New cell modelling tool takes the guesswork out of microglia morphology

Elisa York, pictured outside the Djavad Mowafaghian Centre for Brain Health in August, 2018.

Pictured: Elisa York at the Djavad Mowafaghian Centre for Brain Health. Image credit: Paul Joseph/UBC.

Necessity is the mother of invention, and Elisa York, a PhD student in Dr. Brian MacVicar’s lab found that in addressing a need in her own research she could solve a larger problem for other researchers studying microglia (the brain’s immune cells).

Microglia (pictured, right) are active, shape-shifting cells that change their appearance based on their level of activity. They are small cells, each with probing processes (arm-like extensions) that monitor brain tissue for threats in the form of infection or injury. When active, microglia processes extend outward and work quickly to mitigate cellular and tissue damage; when compromised or deprived of oxygen, microglia retract their processes.

Because the appearance of individual microglia is variable depending on function, it can be hard to capture detailed morphology (observable structural features of the cell). Researchers use microglia morphology to understand their function within their environment, so it’s important that labs be able to produce reliable, reproducible images from their imaging data.

A new tool from York and colleagues offers an opportunity to standardize microglia morphology analysis, automating the process and eliminating the variability that comes from each lab having a different approach to manually interpreting two-dimensional images comprised of composite imaging data.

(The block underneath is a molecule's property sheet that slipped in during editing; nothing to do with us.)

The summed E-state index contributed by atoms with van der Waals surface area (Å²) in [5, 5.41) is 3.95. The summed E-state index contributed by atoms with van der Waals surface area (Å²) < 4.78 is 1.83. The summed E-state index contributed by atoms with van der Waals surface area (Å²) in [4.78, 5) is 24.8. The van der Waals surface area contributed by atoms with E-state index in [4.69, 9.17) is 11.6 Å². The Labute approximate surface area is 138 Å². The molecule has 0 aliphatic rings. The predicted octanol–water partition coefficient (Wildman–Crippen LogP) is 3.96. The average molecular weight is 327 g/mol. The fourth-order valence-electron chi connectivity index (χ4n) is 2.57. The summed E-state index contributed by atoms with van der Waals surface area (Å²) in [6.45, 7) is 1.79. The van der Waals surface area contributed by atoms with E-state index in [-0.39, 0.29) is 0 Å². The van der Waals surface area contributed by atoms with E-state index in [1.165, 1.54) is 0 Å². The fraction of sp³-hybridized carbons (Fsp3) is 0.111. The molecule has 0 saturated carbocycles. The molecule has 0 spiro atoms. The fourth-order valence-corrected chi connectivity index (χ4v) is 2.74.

The tool, called 3DMorph, offers a scalable, interactive, automatic script that models cell data three-dimensionally. 3DMorph is adaptable to a range of imaging needs, and doesn’t rely on staining; York hopes that it’s an approachable resource for users in a variety of fields.

“The benefit to 3DMorph is that it offers flexibility for individual labs to customize, but it also reduces time spent manually tracing cell features and the margin of error associated with that approach,” says York. “It also produces reproducible images; if one lab shares their images and parameters with another lab, they’ll get the same results – we wanted to ensure the tool is not subjective or vulnerable to user biases.”

3DMorph is an open-source tool available for free on GitHub. A detailed overview of the tool was published this week in the journal eNeuro.

For York, there was a gap between the techniques available to her for her research and what she needed in order to conduct her research more effectively. York is currently working to understand the gut-brain connection, especially how changes in diet affect the gut microbiome, and how that in turn affects microglia function and activity. She will complete her PhD in the Graduate Program in Neuroscience in 2019.

Access 3DMorph at